There have been reported cases of TS symptoms flaring up mid program, but in all cases there was a single common risk factor: no one listened to the gardeners on the receiving end of the transplant.
We’ve been conditioned to ask for direction; to ask for a plan; and ask for permission. But those ways no longer apply. Today that old behavior puts you at the front of the peloton in the great race to the bottom.
The old ways are gone.
Today’s new ways: propose a direction (better yet, test one out on a small scale); create and present a radical plan of your own (or better, on the smallest of scales test the novel aspects and present your learning); and demonstrate you deserve permission by initiating activity on something that will obsolete the very thing responsible for your success.
People that wait for someone to give them direction are now a commodity, and with commodities it always ends in the death spiral of low cost providers putting each other out of business. As businesses are waist deep in proposals to double-down on what hasn’t worked and are choking on their flattened S-curves, there’s a huge opportunity for people that have the courage to try new things on their own. Today, if you initiate you’ll differentiate.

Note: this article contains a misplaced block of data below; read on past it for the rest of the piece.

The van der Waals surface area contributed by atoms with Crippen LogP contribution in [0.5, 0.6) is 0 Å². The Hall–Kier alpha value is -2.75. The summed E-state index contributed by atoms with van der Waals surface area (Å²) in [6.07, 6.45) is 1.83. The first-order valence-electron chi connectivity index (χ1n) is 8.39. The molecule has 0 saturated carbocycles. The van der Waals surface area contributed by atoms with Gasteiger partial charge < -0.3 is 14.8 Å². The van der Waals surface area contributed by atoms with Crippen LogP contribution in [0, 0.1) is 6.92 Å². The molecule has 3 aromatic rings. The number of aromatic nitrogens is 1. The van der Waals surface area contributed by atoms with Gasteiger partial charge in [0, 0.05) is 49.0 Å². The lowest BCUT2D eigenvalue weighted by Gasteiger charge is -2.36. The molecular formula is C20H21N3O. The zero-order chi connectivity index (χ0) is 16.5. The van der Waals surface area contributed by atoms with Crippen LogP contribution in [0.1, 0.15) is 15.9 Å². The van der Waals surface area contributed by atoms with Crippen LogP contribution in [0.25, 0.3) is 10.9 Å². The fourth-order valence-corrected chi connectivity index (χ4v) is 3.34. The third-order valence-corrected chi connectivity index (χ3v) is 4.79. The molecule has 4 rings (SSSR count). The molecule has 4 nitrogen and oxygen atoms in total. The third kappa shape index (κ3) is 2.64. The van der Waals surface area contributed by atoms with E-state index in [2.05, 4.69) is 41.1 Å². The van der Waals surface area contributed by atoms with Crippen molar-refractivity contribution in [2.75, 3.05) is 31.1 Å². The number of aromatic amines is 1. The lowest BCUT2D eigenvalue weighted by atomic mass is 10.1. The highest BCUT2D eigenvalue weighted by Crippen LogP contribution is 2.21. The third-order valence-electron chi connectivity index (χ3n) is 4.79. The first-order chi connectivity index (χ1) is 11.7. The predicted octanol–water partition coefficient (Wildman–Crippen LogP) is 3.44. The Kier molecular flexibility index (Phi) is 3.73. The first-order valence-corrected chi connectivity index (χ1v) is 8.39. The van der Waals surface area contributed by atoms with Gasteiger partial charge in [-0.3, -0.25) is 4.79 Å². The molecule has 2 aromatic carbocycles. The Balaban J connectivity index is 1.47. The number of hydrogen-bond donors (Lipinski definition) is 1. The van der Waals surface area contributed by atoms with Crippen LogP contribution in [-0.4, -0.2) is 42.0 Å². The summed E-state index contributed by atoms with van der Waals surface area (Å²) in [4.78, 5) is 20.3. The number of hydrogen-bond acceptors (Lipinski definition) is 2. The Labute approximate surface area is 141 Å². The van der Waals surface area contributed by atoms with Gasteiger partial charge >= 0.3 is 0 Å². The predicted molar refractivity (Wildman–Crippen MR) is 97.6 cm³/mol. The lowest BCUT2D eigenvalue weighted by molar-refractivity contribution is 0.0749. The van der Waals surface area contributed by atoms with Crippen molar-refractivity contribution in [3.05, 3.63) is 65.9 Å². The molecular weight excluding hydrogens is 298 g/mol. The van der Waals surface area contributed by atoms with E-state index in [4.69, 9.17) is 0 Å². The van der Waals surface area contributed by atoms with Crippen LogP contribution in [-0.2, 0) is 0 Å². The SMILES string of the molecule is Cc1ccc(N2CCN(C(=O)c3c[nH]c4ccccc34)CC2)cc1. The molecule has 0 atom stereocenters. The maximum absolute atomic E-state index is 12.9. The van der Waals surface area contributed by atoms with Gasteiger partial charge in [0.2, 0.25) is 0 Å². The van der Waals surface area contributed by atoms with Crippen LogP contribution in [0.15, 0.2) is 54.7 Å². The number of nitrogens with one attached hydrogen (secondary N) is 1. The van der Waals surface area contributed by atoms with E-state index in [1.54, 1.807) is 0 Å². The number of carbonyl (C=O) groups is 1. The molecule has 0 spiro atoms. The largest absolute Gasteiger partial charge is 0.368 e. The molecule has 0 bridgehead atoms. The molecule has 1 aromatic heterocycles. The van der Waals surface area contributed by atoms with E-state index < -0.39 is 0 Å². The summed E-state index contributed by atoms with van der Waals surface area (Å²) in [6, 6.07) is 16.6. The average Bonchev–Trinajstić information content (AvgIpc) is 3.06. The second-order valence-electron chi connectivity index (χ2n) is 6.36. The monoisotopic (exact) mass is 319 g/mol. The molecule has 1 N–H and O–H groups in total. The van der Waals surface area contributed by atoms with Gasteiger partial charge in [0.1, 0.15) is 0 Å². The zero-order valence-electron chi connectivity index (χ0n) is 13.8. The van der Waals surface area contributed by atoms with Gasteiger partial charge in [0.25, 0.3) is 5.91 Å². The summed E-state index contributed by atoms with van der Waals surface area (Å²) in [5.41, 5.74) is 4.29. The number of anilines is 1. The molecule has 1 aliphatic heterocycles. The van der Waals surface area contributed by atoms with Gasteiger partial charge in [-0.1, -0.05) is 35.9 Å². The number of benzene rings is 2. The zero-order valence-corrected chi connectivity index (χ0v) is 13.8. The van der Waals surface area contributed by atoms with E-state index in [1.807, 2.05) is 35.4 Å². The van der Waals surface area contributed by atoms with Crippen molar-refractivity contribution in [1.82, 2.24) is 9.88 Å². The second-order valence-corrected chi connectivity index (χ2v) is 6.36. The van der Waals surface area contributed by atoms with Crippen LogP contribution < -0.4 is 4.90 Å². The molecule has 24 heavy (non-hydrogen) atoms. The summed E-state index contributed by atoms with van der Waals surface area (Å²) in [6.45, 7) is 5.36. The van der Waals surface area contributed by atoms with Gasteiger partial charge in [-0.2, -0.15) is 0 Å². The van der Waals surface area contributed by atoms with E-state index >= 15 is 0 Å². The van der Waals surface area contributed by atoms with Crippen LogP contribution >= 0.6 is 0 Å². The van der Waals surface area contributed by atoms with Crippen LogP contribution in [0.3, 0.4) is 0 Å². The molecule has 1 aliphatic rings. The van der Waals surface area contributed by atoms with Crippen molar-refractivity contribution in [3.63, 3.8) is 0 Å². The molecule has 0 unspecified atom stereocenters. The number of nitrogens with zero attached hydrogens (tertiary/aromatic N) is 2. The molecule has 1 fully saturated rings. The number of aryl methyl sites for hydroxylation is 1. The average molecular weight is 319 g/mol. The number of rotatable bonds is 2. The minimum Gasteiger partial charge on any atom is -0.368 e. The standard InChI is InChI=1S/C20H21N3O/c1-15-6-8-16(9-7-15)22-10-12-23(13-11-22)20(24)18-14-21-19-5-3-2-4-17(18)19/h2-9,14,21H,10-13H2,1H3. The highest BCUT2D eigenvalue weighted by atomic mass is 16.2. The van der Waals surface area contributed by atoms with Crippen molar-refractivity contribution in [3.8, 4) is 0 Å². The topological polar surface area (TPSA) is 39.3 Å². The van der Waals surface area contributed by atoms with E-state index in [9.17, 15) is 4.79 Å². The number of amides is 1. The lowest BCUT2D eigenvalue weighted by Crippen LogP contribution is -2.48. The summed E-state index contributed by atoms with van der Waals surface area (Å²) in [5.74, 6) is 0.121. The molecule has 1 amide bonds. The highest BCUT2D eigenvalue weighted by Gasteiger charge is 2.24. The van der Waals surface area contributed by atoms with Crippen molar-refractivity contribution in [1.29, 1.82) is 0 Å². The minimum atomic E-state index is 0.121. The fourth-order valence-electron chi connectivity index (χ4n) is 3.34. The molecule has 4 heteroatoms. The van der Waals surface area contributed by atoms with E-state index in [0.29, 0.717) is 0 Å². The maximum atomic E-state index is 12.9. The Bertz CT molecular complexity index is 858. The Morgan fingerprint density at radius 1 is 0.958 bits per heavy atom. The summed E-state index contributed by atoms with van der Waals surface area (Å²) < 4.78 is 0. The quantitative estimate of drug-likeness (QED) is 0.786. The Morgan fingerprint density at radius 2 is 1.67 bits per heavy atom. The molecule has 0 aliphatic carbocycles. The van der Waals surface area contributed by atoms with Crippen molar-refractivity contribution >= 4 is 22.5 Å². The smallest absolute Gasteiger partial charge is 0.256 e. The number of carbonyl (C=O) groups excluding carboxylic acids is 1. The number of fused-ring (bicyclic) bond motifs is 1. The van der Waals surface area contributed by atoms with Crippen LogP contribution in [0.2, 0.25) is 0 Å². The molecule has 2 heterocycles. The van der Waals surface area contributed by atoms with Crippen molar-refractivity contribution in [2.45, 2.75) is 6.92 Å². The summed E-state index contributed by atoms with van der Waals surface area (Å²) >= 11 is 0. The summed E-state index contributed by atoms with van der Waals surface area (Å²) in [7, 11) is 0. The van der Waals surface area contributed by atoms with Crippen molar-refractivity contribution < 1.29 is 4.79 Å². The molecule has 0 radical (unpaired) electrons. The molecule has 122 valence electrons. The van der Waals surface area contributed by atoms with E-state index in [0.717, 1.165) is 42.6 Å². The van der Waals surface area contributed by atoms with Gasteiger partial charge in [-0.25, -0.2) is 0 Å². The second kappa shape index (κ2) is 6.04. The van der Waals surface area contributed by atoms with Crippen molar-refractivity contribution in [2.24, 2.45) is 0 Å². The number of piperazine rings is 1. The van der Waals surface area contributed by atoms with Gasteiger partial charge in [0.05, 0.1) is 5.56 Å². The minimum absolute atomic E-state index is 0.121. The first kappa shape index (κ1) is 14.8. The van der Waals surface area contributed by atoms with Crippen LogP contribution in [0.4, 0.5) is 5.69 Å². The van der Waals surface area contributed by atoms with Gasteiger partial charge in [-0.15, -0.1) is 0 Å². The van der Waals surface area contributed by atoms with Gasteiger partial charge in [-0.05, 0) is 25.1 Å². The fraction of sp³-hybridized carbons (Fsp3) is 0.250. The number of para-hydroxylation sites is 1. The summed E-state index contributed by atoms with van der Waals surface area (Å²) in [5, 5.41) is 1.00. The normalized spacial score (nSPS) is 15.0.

[This is where you say to yourself – I’ve already got too much on my plate, and I don’t have the time or budget to do more (and unsanctioned) work. And this is where I tell you your old job is already gone, and you might as well try something innovative. It’s time to grab the defibrillator and jolt your company out of its flatline. ]
It’s time to respect your gut and run a low cost, micro-experiment to test your laughable idea. (And because you’ll keep the cost low, no one will know when it doesn’t go as you thought. [They never do.]) It’s time for an underground meeting with your trusted band of dissidents to plan and run your pico-experiment that could turn your industry upside down. It’s time to channel your inner kindergartener and micro-test the impossible.
It’s time to choose yourself.